“I want to work with remarkable people!”
Posted by thereisnorulebook on December 4, 2011
“To understand the heart and mind of a person look not at what he has already achieved, but what he aspires to.”
Imagine what your working days would be like to have a team around you that collaborated at a high level and each person would come to work to express their talents and positive attributes while making a contribution to the business, the business goals and its clients/customers.
There are a couple of key principles to apply as you look to both build and improve your team. Keep in mind that clarity equals power and energy gravitates towards clear goals.
When looking to attract high performers and high achievers to your team make sure you can confidently answer yes to these two questions. Is this person coachable? Are his or her values congruent with yours? If you can confidently answer yes to both questions there is a high probability that this potential team member will be with you for the long run. If you answer yes to one of the questions or neither of these questions; then this person may not be with your team very long.
“Success Leaves Clues”
Someone you’re looking to hire who grew up with parents that owned, worked in, and ran their own business (and they worked in that business as a kid perhaps) has a better chance of knowing what it means to work hard, be self reliant, be responsible and resilient. These are character traits that can stay with someone for a life time.
In most cases, there is a direct correlation between a candidate that grew up working and exhibiting loyalty, focus and staying committed to a project in front of them. It can make for a strong foundation as an adult looking to work for something and with a team with focus and diligence.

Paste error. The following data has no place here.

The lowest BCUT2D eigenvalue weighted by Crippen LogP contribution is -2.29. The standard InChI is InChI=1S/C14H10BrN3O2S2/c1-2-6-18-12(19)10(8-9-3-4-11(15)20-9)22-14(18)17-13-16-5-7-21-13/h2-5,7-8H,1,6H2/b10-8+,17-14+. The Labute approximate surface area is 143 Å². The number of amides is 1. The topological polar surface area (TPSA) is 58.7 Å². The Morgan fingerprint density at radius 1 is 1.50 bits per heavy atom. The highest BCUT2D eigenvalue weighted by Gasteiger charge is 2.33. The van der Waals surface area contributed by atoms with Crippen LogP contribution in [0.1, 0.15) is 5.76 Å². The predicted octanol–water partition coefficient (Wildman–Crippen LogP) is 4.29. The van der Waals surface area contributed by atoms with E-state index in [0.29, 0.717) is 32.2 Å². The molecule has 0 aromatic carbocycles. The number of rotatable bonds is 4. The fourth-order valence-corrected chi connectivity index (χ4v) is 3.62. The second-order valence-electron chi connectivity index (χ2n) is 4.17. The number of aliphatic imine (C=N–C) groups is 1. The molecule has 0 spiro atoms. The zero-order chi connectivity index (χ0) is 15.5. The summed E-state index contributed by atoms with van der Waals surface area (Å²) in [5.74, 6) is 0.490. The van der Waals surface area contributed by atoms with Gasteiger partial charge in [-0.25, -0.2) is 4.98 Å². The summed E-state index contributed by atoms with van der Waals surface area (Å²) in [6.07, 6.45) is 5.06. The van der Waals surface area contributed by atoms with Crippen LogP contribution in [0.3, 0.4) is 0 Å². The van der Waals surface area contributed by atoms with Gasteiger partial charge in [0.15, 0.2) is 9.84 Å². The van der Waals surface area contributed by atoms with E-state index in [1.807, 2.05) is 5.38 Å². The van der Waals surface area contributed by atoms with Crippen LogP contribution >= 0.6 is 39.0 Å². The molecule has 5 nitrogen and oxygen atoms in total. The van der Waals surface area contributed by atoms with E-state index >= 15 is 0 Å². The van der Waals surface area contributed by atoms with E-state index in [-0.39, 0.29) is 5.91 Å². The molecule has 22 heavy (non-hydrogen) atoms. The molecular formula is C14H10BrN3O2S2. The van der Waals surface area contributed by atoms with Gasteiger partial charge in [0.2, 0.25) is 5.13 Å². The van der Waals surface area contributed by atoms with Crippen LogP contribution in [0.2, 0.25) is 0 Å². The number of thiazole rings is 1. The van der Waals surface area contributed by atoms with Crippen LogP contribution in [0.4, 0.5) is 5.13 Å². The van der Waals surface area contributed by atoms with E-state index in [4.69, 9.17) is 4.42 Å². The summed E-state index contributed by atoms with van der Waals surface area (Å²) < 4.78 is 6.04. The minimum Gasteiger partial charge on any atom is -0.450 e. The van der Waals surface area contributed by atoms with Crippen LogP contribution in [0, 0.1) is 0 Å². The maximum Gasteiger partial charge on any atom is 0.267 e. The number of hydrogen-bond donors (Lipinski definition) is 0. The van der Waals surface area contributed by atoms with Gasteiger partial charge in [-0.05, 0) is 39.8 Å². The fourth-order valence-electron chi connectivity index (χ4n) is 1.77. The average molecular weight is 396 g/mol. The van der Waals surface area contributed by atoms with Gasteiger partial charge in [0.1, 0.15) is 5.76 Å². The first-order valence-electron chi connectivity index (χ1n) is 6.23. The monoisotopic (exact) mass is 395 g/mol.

During the final interview, listen for key phrases that will generally be expressed in different ways by the candidate. If she uses the word we a lot in the final interview you know with confidence that the individual is not only a high performer, but they are interested in a team approach. If the candidate uses the word they this may be a sign of alienation or disassociation with an organization/ business and other team members and shows glimpses of a low performer.
Hire Passion over Experience.
Be keen to that fact that some people are great at interviewing but are poor performers. If you don’t have a lot of experience interviewing and seem to stumble and may find it difficult to see this as two separate skill sets. Sometimes the candidate, who is not bouncing off the wall with exuberance during the interview meeting, could be your best candidate.
High performers are usually easy to spot and identify right away. They are the ones who are asking you a lot of questions and end up interviewing you with intelligent crisp questions.
“It is better to hire people to get you to where you want to be than people who profess to have been there before.” -Guy Kawasaki
The last step in getting to a great outcome is to have asked each of the final candidates to respond to this question in writing: “Why are you the best choice for this position in my business?” There are two reasons for this. One: you can see their ability to communicate through the written word as well as how much attention they give to spelling and grammar. Secondly, you will be able to observe there focus, diligence and potential work ethic based on the amount of energy, focus, and effort they put into the assignment.
Remember, anytime you add new team member you have a brand new team!